WAUSAU, Wis. (WSAW) – Approximately 1.6 million Americans are living with type 1 diabetes, an autoimmune disease that occurs when a person’s pancreas stops producing insulin — the hormone that controls blood-sugar levels and converts glucose to energy. Without insulin, glucose can build up in the bloodstream and cause significant short- and long-term health complications.
Did You Know?
- 187,000 children and adolescents have T1D
- 64,000 people are diagnosed each year in the U.S.
- By 2050, 5 million people are expected to be diagnosed with T1D, 600,000 of them under the age of 20
For parents of young children, receiving a T1D diagnosis can be devastating. It’s a 24/7 disease that requires constant management, continuously and carefully balancing insulin dosing with eating, exercise and other activities. It can be overwhelming and all-consuming, which adds additional stress on top of the normal worries that come with parenting a young child.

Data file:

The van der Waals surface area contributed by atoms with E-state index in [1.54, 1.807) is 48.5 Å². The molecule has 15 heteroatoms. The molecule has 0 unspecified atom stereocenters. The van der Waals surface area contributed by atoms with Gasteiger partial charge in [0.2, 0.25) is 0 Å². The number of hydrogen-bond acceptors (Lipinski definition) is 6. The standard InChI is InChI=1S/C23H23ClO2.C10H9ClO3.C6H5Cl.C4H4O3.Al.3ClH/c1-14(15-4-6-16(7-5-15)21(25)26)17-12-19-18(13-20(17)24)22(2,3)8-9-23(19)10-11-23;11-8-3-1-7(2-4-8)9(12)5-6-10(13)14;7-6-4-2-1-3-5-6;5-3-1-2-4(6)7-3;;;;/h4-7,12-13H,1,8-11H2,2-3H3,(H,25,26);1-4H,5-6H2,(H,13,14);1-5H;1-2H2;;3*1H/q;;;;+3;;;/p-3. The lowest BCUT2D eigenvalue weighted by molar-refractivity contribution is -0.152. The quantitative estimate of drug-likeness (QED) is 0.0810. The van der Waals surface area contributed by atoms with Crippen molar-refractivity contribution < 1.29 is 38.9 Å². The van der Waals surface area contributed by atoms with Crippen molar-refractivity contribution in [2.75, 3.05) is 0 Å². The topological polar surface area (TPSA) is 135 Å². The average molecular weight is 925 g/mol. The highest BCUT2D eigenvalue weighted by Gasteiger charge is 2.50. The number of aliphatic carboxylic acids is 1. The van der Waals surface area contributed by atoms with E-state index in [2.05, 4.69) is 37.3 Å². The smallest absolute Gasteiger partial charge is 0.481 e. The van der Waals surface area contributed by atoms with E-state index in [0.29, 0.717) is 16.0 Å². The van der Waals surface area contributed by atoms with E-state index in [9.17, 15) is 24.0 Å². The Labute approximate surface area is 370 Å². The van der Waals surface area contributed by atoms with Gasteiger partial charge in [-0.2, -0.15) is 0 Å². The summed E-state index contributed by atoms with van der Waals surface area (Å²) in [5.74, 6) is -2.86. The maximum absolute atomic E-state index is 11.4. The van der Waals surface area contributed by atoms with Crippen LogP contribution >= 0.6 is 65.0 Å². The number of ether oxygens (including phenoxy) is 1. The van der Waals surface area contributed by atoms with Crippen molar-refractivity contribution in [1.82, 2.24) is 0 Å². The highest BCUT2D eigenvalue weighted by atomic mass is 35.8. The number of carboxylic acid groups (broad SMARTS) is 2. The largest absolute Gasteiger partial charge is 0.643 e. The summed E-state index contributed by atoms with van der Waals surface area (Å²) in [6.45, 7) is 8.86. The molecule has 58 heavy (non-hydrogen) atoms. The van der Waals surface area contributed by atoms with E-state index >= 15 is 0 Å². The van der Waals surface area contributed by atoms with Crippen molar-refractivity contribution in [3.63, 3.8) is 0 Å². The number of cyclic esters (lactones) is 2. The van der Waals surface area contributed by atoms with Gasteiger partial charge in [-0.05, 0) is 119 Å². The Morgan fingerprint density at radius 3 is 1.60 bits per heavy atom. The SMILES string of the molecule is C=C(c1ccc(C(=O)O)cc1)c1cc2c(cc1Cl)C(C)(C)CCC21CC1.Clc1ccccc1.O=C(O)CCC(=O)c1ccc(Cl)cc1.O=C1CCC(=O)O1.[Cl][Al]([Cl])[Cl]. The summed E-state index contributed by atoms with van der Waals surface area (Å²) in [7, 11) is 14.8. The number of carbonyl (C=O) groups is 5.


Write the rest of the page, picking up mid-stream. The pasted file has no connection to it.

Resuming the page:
To give parents more control and peace of mind, Medtronic Diabetes recently announced U.S. Food and Drug Administration approval of the MiniMed 770G hybrid closed loop system, which makes automated insulin delivery available to children as young as two for the first time. Parents can now lean on technology to automatically deliver the basal insulin their child needs throughout the day and monitor their child’s glucose levels remotely on their smartphone. That’s offering peace of mind and a sense of independence for their children, so parents don’t have to constantly monitor their kids to see what their sugar levels are.
The data can be shared automatically with care partners via the app, including their child’s physician, so check-ups are seamless and more productive. This smartphone connected pump will also enable parents to download future advancements remotely, ensuring they have access to the latest technologies to help their child manage their diabetes.
Dr. Jennifer McVean, a pediatric endocrinologist who also lives with T1D and uses MiniMed 770G, joined NewsChannel 7 at 4 on Thursday to discuss the latest technology and what it means for families managing this chronic disorder. She was joined by Natasha McLean, whose child lives with T1D.
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